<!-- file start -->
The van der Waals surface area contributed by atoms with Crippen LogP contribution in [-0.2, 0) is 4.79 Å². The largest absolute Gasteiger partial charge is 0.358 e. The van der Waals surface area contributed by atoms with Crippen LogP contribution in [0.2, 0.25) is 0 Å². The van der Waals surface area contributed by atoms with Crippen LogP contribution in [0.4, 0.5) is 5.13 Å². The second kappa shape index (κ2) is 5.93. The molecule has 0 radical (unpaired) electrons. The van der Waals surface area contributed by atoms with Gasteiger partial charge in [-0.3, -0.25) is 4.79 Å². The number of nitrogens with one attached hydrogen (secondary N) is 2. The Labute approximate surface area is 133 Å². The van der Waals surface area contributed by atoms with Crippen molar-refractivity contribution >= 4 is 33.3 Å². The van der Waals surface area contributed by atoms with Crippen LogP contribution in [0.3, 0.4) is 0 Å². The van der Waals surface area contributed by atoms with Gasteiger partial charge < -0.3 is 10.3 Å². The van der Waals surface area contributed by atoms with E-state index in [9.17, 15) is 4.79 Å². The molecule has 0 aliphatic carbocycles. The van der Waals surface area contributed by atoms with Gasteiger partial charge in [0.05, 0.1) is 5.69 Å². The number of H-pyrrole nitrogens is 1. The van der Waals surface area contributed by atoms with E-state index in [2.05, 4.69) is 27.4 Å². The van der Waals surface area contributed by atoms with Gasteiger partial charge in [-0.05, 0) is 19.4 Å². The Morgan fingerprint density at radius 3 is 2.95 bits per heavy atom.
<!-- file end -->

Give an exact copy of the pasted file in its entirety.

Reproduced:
The van der Waals surface area contributed by atoms with Crippen LogP contribution in [-0.2, 0) is 4.79 Å². The largest absolute Gasteiger partial charge is 0.358 e. The van der Waals surface area contributed by atoms with Crippen LogP contribution in [0.2, 0.25) is 0 Å². The van der Waals surface area contributed by atoms with Crippen LogP contribution in [0.4, 0.5) is 5.13 Å². The second kappa shape index (κ2) is 5.93. The molecule has 0 radical (unpaired) electrons. The van der Waals surface area contributed by atoms with Gasteiger partial charge in [-0.3, -0.25) is 4.79 Å². The number of nitrogens with one attached hydrogen (secondary N) is 2. The Labute approximate surface area is 133 Å². The van der Waals surface area contributed by atoms with Crippen molar-refractivity contribution >= 4 is 33.3 Å². The van der Waals surface area contributed by atoms with Crippen LogP contribution in [0.3, 0.4) is 0 Å². The van der Waals surface area contributed by atoms with Gasteiger partial charge < -0.3 is 10.3 Å². The van der Waals surface area contributed by atoms with E-state index in [9.17, 15) is 4.79 Å². The molecule has 0 aliphatic carbocycles. The van der Waals surface area contributed by atoms with Gasteiger partial charge in [0.05, 0.1) is 5.69 Å². The number of H-pyrrole nitrogens is 1. The van der Waals surface area contributed by atoms with E-state index in [2.05, 4.69) is 27.4 Å². The van der Waals surface area contributed by atoms with Gasteiger partial charge in [-0.05, 0) is 19.4 Å². The Morgan fingerprint density at radius 3 is 2.95 bits per heavy atom.